3:35pm 15/02/2023
Do technological advancement and artificial intelligence reduce income inequality?
By:Goh Lim Thye

Policymakers have long argued that technological advancement and artificial intelligence (AI) boost economic growth.

Such claims follow classical economic growth theory which holds that technological advancement increases productivity and thus, a country’s GDP and overall wealth.

PricewaterhouseCoopers (PwC) in 2017 stated that AI adoption would result in a US$15.7 trillion increase in global GDP by 2030, and it was expected to add $500 billion to India’s GDP by 2025 (EPtech, 2022).

Other reports have stated that advances in biomedical and genomic technologies and new information technologies fueled the global response to Covid-19.

In contrast, the advancement of digitalization and artificial intelligence has greatly aided the survival of businesses and supply chains.

However, this situation begs the question, “Does technological advancement and artificial intelligence benefit the society?”

According to the World Bank, the Covid-19 pandemic’s first two years doubled the fortunes of the world’s ten richest people (from $700 billion to $1.5 trillion) — at a rate of $15,000 per second or $1.3 billion per day.

In contrast, over 500 million people were either pushed into or pushed deeper into extreme poverty.

In Malaysia, the Covid-19 pandemic widened Malaysia’s income gap from 0.407 (2019) to 0.411 (2020) – where 0 indicates perfect equality (everyone receives an equal share) and 1 indicates perfect inequality.

So, as a result of the pandemic, the rich have become richer while the poor have become poorer.

The presented statistics do not identify artificial intelligence and technological advancement as the root causes of rising income inequality, as no direct cause has been identified.

However, given that only two of the world’s top ten richest people (Bernard Arnault & family and Warren Buffett) are not directly linked to technology or AI, while Bill Gates’ (Microsoft) net worth grew from $96.5 billion in 2019 to $129 billion in 2022, and Elon Musk’s (Tesla) wealth grew from $22.30 billion in 2019 to $219 billion in 2022, which is food for thought.

In contrast, the pandemic has increased the wealth of Bill Gates and Elon Musk by $27.5 billion (approx. 28.5%) and $196.7 billion (approx. 882%) respectively.

The United States Gini coefficient (a measure of a country’s income inequality) increased to 0.494 in 2021 from 0.488 in 2020. So, perhaps it is true that technological advancement and artificial intelligence have unduly benefited the wealthy more.

Without a doubt, technological advancements in e-commerce aided the global economy during the pandemic. However, while Amazon founder Jeff Bezos’ wealth increased from $131 billion in 2019 to $177 billion in 2021, 600,000 US establishments were permanently closed yearly and millions lost their jobs.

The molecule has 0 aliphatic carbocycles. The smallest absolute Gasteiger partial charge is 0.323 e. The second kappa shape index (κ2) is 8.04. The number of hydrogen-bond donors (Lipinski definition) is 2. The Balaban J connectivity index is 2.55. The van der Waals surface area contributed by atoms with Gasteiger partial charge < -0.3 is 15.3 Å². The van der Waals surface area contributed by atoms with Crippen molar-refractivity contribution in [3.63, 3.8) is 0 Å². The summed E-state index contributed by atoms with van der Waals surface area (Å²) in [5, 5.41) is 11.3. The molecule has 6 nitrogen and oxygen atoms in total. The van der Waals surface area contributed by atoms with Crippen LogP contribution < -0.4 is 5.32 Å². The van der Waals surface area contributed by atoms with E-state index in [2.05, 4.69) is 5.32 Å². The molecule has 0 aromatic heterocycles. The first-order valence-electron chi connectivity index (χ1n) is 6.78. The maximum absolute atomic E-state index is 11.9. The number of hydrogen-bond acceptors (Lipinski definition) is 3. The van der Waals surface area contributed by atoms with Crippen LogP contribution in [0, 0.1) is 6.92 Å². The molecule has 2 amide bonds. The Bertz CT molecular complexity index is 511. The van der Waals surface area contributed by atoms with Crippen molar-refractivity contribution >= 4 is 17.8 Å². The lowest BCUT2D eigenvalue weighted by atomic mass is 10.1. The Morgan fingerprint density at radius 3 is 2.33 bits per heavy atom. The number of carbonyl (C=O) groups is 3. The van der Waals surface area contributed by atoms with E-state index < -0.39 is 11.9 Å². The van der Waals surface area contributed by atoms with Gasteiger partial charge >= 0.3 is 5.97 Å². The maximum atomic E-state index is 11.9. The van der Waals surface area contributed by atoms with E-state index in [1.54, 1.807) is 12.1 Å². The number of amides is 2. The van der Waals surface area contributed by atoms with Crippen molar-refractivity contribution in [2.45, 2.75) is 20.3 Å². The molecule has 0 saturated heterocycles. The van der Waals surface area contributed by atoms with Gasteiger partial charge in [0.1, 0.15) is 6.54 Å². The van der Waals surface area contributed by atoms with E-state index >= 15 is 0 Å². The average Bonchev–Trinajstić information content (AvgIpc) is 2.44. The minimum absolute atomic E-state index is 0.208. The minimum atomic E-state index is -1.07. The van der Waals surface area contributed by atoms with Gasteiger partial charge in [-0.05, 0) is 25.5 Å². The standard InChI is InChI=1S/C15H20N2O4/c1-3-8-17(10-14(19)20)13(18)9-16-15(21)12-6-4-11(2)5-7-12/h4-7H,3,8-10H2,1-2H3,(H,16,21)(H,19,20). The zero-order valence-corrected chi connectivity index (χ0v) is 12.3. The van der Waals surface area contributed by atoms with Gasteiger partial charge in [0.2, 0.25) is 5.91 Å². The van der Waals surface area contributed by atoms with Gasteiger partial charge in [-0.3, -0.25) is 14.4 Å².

Similarly, while companies such as Lazada and Shopee saw significant increases in sales, 15% of Malaysian SMEs closed down during the pandemic due to a lack of funds and inability to digitalize their operations. This result implies that technological advancement could promote and hinder economic growth and income inequality.

Furthermore, the recent launch of artificial intelligence (AI)-powered ChatGPT may be another example of how AI may lead to inequality.

Wealthier students may be able to subscribe to the professor version of the software. They may be able to produce better assignments and obtain better grades, giving them a better chance of a scholarship.

In contrast, the poorer students may lose out due to their inability to subscribe. As a result, the opportunity to reduce inequality is diminished.

As a result, while recognizing the importance of innovation, technological advancement, artificial intelligence and digitalization in driving a strong economy, policymakers must do much more to ensure that income is distributed fairly.

Economic growth will be meaningless if it only benefits a small group of people while the majority of the population struggles to meet their basic needs.

Perhaps policymakers should look into ways to engage companies in corporate social responsibility (CSR) projects that improve the living conditions of vulnerable groups.

Furthermore, policymakers should emulate the policies implemented by countries such as Norway and Switzerland to promote inclusiveness in employment, close the gender gap, and promote sustainable living.

(Goh Lim Thye, Department of Economics, Universiti Malaya.)


Goh Lim Thye


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